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Our men be vanquish’d, ere they do resist,
And subjects punish’d, that ne'er thought offence :
Which care of them, not pity of myself
(Who am no more but as the tops of trees,
Which fence the roots they grow by, and defend them),
Makes both my body pine, and soul to languish,
And punish that before, that he would punish.
1 Lord. Joy and all comfort in your sacred breast! 2 Lord. And keep your mind till you return to us, Peaceful and comfortable!
Hel. Peace, peace, my lords, and give experience tongue. They do abuse the king, that flatter him: For flattery is the bellows blows up sin; The thing the which is flatter'd, but a spark, To which that breath gives heat and stronger glowing; Whereas reproof, obedient, and in order, Fits kings, as they are men, for they may err. When signior Sooth here does proclaim a peace, He flatters you, makes war upon your life: Prince, pardon me, or strike me, if you please ; I cannot be much lower than my knees.
Per. All leave us else; but let your cares o’erlook
What shipping and what lading 's in our haven,
And then return to us. [Exeunt LORDS.] Helicanus, thou
Hast moved us: what seest thou in our looks ?
Hel. An angry brow, dread lord.
Per. If there be such a dart in princes' frowns ?
How durst thy tongue move anger to our face?
Hel. How dare the plants look up to heaven from whence They have their nourishment ?
Per. Thou know'st I have power To take thy life.
Hel. (kneeling). I have ground the axe myself;
Do you but strike the blow.
Per. Rise, prythee rise;
Sit down, sit down; thou art no flatterer;
I thank thee for it; and high heaven forbid,
That kings should let their ears hear their faults hid !
Fit councillor, and servant for a prince,
Who by thy wisdom makest a prince thy servant,
What wouldst thou have me do?
Hel. With patience bear
Such griefs as you do lay upon yourself.
Per. Thou speak’st like a physician, Helicanus;
Who minister'st a potion unto me,
That thou wouldst tremble to receive thyself.
Attend me then: I went to Antioch,
Where, as thou know'st, against the face of death,
I sought the purchase of a glorious beauty,
From whence an issue I might propagate,
Bring arms to princes, and to subjects joys.
Her face was to mine eye beyond all wonder;
The rest (hark in thine ear), as black as incest;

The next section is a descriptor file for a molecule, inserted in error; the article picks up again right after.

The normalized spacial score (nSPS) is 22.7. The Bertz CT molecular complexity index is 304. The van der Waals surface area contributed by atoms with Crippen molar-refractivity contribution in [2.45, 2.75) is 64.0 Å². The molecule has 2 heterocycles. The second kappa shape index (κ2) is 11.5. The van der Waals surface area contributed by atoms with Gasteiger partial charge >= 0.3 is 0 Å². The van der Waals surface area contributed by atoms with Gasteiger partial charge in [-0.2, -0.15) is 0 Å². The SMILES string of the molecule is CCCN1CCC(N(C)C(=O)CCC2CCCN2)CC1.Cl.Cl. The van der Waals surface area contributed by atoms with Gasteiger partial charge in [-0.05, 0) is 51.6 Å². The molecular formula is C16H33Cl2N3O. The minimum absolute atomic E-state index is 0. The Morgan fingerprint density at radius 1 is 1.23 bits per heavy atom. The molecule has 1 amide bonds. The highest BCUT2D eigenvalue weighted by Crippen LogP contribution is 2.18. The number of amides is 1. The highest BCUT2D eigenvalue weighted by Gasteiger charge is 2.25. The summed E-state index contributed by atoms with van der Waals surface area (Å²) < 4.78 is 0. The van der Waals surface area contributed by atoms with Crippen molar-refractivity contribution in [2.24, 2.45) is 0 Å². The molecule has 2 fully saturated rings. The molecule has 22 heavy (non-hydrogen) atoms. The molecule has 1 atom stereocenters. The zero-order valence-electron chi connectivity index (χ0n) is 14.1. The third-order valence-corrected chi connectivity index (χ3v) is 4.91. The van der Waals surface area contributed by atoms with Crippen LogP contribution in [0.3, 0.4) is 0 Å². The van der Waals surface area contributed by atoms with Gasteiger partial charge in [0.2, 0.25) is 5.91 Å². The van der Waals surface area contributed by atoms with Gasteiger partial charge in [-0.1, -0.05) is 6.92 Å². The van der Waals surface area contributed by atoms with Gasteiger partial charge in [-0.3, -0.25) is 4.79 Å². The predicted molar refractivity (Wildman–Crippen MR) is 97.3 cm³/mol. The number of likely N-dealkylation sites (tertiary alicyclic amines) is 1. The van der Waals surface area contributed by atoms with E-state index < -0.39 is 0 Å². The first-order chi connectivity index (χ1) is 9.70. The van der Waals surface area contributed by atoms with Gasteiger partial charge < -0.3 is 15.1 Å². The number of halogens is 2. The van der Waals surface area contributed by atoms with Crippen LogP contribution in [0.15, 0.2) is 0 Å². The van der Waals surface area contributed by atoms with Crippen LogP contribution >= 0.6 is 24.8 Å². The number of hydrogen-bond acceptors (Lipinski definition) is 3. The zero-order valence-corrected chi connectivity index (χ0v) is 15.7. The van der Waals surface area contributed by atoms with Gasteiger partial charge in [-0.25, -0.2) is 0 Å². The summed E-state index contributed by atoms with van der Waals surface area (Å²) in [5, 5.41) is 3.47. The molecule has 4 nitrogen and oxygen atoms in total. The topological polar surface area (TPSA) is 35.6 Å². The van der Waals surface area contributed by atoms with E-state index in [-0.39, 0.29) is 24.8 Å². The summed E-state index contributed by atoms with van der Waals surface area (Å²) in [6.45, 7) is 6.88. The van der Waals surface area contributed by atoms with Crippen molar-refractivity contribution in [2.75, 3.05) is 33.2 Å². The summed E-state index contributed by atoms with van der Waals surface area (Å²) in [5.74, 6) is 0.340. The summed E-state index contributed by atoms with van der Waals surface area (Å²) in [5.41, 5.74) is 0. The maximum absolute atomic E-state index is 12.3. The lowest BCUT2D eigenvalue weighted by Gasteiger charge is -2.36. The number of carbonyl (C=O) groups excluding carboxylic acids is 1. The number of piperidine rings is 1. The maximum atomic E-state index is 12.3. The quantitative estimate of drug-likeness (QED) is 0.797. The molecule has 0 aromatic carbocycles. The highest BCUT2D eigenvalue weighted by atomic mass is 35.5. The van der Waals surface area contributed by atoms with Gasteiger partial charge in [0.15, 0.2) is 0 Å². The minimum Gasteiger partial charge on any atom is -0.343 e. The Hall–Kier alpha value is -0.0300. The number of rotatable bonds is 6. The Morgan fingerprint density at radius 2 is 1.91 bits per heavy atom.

Which, by my knowledge found, the sinful father
Seem'd not to strike, but smoothe: but thou know'st this,
'Tis time to fear, when tyrants seem to kiss.
Which fear so grew in me, I hither fled,
Under the covering of a careful night,
Who seem'd my good protector; and being here,
Bethought me what was past, what might succeed.
I knew him tyrannous; and tyrants' fears
Decrease not, but grow faster than their years :
And should he doubt it (as no doubt he doth),
That I should open to the listening air,
How many worthy princes' bloods were shed,
To keep his bed of blackness unlaid ope, -
To lop that doubt, he'll fill this land with arms,
And make pretence of wrong that I have done him;
When all, for mine, if I may call’t offence,
Must feel' war's blow, who spares not innocence:
Which love to all (of which thyself art one,
Who now reprov'st me for it)
Hel. Alas, Sir!
Per. Drew sleep out of mine eyes, blood from my cheeks,
Musings into my mind, a thousand doubts
How I might stop this tempest, ere it came;
And finding little comfort to relieve them,
I thought it princely charity to grieve them.
Hel. Well, my lord, since you have given me leave to speak,
Freely I'll speak. Antiochus you fear,
And justly too, I think, you fear the tyrant,
Who either by public war, or private treason,
Will take away your life.
Therefore, my lord, go travel for a while,
Till that his rage and anger be forgot,
Or destinies do cut his thread of life.
Your rule direct to any; if to me,
Day serves not light more faithful than I'll be.
Per. I do not doubt thy faith;
But should he wrong my liberties in absence-
Hel. We'll mingle bloods together in the earth,
we had our being and our birth.
Per. Tyre, I now look from thee then, and to Tharsus
Intend my travel, where I'll hear from thee;
And by whose letters I'll dispose myself.
The care I had and have of subjects' good,
On thee I lay, whose wisdom's strength can bear it.
I'll take thy word for faith, not ask thine oath;
Who shuns not to break one, will sure crack both:
But in our orbs * we'll live so round and safe,
That time of both this truth shall ne'er convincent
Thou show'dst a subject's shine, I a true prince. [Exeunt.
+ In our different spheres.
SCENE III.-Tyre. An Ante-chamber in the Palace.
Enter TAALIARD. Thal. So, this is Tyre, and this is the court. Here must I kill king Pericles; and if I do not, I am sure to be hanged at home : tis dangerous.-Well, I perceive he was a wise fellow, and had good discretion, that being bid to ask what he would of the king, desired he might know none of his secrets. Now do I see he had some reason for it: for if a king bid a man be a villain, he is bound by the indenture of his oath to be one.Hush, here come the lords of Tyre.
Enter HELICANUS, ESCANES, and other Lords.
Hel. You shall not need, my fellow-peers of Tyre,
Further to question of your king's departure.
His seal'd commission, left in trust with me,
Doth speak sufficiently, he's gone to travel.
Thal. How, the king gone!
Hel. If further yet you will be satisfied,
Why, as it were unlicensed of your loves,
He would depart, I'll give some light unto you.